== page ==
It is a novel idea: Gather in a library a group of individuals who represent stereotypes where people can “borrow” and “read” them instead of books. The readers listen, ask questions, even probe sensitive areas and, hopefully, learn something useful from the face-to-face encounter that breaks down preconceived notions and prejudices.
The Living Library Project, which started in Denmark more than a decade ago, was reinvented during the Montreal First People’s Festival in August when seven people became “living books” about Quebec’s indigenous communities and culture. The event took place at a busy open-air market with local farmers selling organic fruits and veggies, butchers peddling homemade sausages, bakers offering an array of fresh-baked croissants and breads, flower stalls, arts-and-crafts vendors, live music and other cultural events. Readers signed up for 30-minute slots with the book or books of their choice, then sat at a café table under an umbrella, listening and asking questions while the “books” told their stories. The actors portraying the books were all volunteers eager to share their experiences with readers. Some were so intriguing and the conversations so engaging that the clusters of readers lingered on beyond the allotted 30 minutes, asking more questions and continuing the discussion not only with the book but also among themselves. As a result, the schedule got a bit skewed but no one seemed to mind. The actors were all volunteers eager to share their experiences with readers, and “lending hours” were from three p.m. to seven p.m.
The Living Library (also called the Human Library) was co-founded in 2000 by Ronni Abergel, a Danish antiviolence activist, who has taken the project to many countries around the world, including England, Romania, Iceland, Italy, Turkey and Australia. “We live in a time when we need dialogue,” Abergel told The Christian Science Monitor in 2008. “With dialogue comes understanding and with that comes tolerance and that’s the mission of the Living Library: to promote understanding and tolerance through dialogue.”
The First Peoples Festival books were about many topics, including sacred symbols, family violence, education and the nomadic life. Ossie Michelin was a book on the media, Francine Lemay talked about reconciliation and Guy Sioui Durand served as a living book on art and imagination.
Ossie Michelin is a reporter for the Aboriginal Peoples Television Network (APTN). He covered the first Living Library event at the festival last year and offered to be a book this year. A Métis from Labrador, Michelin wore a “FREE LABRADOR” T-shirt in support of the Labrador separation movement. “We’re in a weird spot right now,” he said, referring to the Métis in Labrador. “Labrador joined Canada in 1949. Before 1949 [the government] said, ‘They’re just a bunch of Natives, and we don’t have to give them anything.’ Then when we joined Canada, they said, ‘Oh, no, now you’re white, and we don’t want to give you anything.’ So in the 1970s and 1980s lots of people were trying to have our people recognized and everything was going fine. We’re in the process of having our territory recognized now. But now we’re going through a sort of identity crisis because now they’re saying, ‘You’re no longer Inuit Métis, you’re southern Inuit.’?”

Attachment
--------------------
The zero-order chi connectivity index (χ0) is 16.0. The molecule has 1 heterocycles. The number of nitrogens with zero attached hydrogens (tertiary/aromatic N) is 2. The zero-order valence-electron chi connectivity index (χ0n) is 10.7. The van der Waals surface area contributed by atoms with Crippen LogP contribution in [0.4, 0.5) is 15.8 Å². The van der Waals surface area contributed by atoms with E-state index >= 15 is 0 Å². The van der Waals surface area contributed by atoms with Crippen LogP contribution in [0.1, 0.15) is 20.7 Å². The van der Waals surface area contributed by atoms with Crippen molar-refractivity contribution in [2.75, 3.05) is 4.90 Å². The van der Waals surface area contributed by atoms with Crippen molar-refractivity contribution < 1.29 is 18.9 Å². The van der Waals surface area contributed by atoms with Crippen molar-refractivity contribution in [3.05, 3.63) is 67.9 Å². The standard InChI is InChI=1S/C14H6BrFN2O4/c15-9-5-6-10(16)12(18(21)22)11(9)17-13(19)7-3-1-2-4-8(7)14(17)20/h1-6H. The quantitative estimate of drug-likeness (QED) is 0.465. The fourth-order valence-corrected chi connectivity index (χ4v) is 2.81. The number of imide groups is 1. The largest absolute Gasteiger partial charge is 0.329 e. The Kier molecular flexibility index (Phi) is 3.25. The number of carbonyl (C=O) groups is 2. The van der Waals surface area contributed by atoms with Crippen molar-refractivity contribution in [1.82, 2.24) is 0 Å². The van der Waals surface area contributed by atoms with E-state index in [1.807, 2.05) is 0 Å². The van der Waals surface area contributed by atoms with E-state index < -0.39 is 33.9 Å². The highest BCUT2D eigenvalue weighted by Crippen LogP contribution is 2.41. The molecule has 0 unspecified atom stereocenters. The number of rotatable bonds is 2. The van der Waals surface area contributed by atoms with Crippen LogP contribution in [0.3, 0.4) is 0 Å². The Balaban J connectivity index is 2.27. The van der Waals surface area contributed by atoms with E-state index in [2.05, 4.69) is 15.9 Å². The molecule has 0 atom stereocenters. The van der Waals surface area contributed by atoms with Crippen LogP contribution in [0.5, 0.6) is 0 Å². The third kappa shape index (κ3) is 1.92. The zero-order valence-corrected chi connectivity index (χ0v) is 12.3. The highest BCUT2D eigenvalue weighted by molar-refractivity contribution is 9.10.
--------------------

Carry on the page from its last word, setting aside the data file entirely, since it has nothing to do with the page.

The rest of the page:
Identity issues don’t play much into Michelin’s current life as a staff reporter for the national APTN in Montreal—a plum beat for a young, urban Indian, he said. But he grew up in a traditional way: hunting, fishing and being on the land. “My father was 56 when I was born, and he passed away eight years ago. He was old, and he had a good life,” Michelin said. “My mother was a missionary who came to Labrador as a nurse, and she’s still there. I turned 17 and wanted to see the world so I traveled across Canada and decided I really liked writing and I wanted to write for a living, but I wanted to have a job so I decided I wanted to be a journalist. And knowing absolutely nothing about that field at the time, I went to Concordia University here in Montreal,” with the help of National Aboriginal Achievement Foundation scholarships.
Partway through a journalism degree, Michelin said, he decided he really likes gadgets, so he switched to broadcast journalism: “I started doing radio, and that’s where I really fell in love with the trade.” After graduation he got a job at APTN. “That was a year and a half ago and I love it. It’s stressful. It’s crazy, but I love it.”
Although Michelin loves his job, he longs for his Labrador home. “I go home whenever I can; and when I do, I have to have my caribou, I have to eat salmon and enjoy all the aspects of my traditional life. I spend time on the land with my family and friends and that makes me happy.” He plans to move back to Labrador eventually and make documentary films about the people there. “I want to show young people back home that you don’t have to leave to be successful. You may go away for a while, but you can always come back. I can hold out for a few more years, but I want to go home.”
Francine Lemay was invited to be a living book because she has a story of reconciliation. Lemay’s story of loss and healing began when her younger brother Marcel was shot to death on July 11, 1990—the first day of the Mohawk defense of Kanesatake (also known as “the Oka crisis”), a land dispute that resulted in a violent standoff between the Mohawks, the Quebec Provincial Police and the Canadian Armed Forces that lasted 78 days. The conflict sprang up over Mohawk Indians’ resistance to a controversial court-sanctioned plan by the Oka Town Council to build a golf course on a sacred site that included a centuries-old burial ground. In the end, the golf course wasn’t built.
Some estimates say that up to 50 percent of French Canadians have Indian ancestry, and Lemay learned last year through a genealogical study that she too has many Indian ancestors, largely Huron and Micmac. But, like most Quebecois, she knew next to nothing about the Indigenous Peoples who live in 55 communities in the province of Quebec. “The words ‘Natives’ and ‘First Nations’ were not part of my vocabulary, as was the case for many Quebecers,” Lemay said.
When a family member called to tell her that Marcel had been killed during a police raid at Kanesatake, Lemay was devastated. “I couldn’t believe it; I was appalled. I knew nothing of what had been happening in Kanesatake in the last months, or in the last centuries. All I knew was that I had lost my brother,” she said. Marcel, 31 at the time, was the only person killed in the standoff. He left a wife pregnant with their second child, his mother, three brothers and two sisters.
Fast-forward 14 years and a call from two McGill University students asking Lemay for an interview about the Oka crisis left her shaken. She called a